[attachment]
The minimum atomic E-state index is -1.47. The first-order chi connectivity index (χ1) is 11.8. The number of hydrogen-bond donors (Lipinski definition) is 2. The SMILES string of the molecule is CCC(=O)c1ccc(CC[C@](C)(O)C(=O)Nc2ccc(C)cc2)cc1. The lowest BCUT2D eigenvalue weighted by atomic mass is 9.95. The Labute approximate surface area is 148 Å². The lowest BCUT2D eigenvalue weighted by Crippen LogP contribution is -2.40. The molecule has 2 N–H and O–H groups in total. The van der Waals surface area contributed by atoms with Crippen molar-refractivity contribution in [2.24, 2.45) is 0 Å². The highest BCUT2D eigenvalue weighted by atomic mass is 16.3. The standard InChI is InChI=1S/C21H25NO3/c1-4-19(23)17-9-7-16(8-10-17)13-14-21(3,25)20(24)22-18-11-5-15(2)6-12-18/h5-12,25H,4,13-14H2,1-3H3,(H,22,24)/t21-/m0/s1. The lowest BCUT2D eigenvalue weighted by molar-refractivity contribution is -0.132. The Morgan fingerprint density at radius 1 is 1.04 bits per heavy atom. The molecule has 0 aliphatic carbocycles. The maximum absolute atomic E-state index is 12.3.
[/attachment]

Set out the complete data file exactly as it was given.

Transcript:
The minimum atomic E-state index is -1.47. The first-order chi connectivity index (χ1) is 11.8. The number of hydrogen-bond donors (Lipinski definition) is 2. The SMILES string of the molecule is CCC(=O)c1ccc(CC[C@](C)(O)C(=O)Nc2ccc(C)cc2)cc1. The lowest BCUT2D eigenvalue weighted by atomic mass is 9.95. The Labute approximate surface area is 148 Å². The lowest BCUT2D eigenvalue weighted by Crippen LogP contribution is -2.40. The molecule has 2 N–H and O–H groups in total. The van der Waals surface area contributed by atoms with Crippen molar-refractivity contribution in [2.24, 2.45) is 0 Å². The highest BCUT2D eigenvalue weighted by atomic mass is 16.3. The standard InChI is InChI=1S/C21H25NO3/c1-4-19(23)17-9-7-16(8-10-17)13-14-21(3,25)20(24)22-18-11-5-15(2)6-12-18/h5-12,25H,4,13-14H2,1-3H3,(H,22,24)/t21-/m0/s1. The lowest BCUT2D eigenvalue weighted by molar-refractivity contribution is -0.132. The Morgan fingerprint density at radius 1 is 1.04 bits per heavy atom. The molecule has 0 aliphatic carbocycles. The maximum absolute atomic E-state index is 12.3.